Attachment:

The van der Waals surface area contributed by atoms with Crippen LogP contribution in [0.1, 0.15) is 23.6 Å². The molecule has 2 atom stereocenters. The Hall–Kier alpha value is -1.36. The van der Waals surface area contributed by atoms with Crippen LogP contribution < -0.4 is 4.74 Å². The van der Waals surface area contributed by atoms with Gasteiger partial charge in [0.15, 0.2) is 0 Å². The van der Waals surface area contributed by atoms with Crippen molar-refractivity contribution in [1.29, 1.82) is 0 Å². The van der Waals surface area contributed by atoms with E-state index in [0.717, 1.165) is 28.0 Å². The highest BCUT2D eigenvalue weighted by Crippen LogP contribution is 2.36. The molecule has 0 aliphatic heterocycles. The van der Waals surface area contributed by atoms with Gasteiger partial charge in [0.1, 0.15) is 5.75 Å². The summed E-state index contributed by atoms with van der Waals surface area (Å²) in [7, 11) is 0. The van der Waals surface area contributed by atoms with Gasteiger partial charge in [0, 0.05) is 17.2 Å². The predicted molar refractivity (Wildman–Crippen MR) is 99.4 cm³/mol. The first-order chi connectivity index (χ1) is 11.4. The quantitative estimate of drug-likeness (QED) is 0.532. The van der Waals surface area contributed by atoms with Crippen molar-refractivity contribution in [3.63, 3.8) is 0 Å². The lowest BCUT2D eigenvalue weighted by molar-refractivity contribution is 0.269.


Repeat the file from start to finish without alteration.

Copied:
The van der Waals surface area contributed by atoms with Crippen LogP contribution in [0.1, 0.15) is 23.6 Å². The molecule has 2 atom stereocenters. The Hall–Kier alpha value is -1.36. The van der Waals surface area contributed by atoms with Crippen LogP contribution < -0.4 is 4.74 Å². The van der Waals surface area contributed by atoms with Gasteiger partial charge in [0.15, 0.2) is 0 Å². The van der Waals surface area contributed by atoms with Crippen molar-refractivity contribution in [1.29, 1.82) is 0 Å². The van der Waals surface area contributed by atoms with E-state index in [0.717, 1.165) is 28.0 Å². The highest BCUT2D eigenvalue weighted by Crippen LogP contribution is 2.36. The molecule has 0 aliphatic heterocycles. The van der Waals surface area contributed by atoms with Gasteiger partial charge in [0.1, 0.15) is 5.75 Å². The summed E-state index contributed by atoms with van der Waals surface area (Å²) in [7, 11) is 0. The van der Waals surface area contributed by atoms with Gasteiger partial charge in [0, 0.05) is 17.2 Å². The predicted molar refractivity (Wildman–Crippen MR) is 99.4 cm³/mol. The first-order chi connectivity index (χ1) is 11.4. The quantitative estimate of drug-likeness (QED) is 0.532. The van der Waals surface area contributed by atoms with Crippen molar-refractivity contribution in [3.63, 3.8) is 0 Å². The lowest BCUT2D eigenvalue weighted by molar-refractivity contribution is 0.269.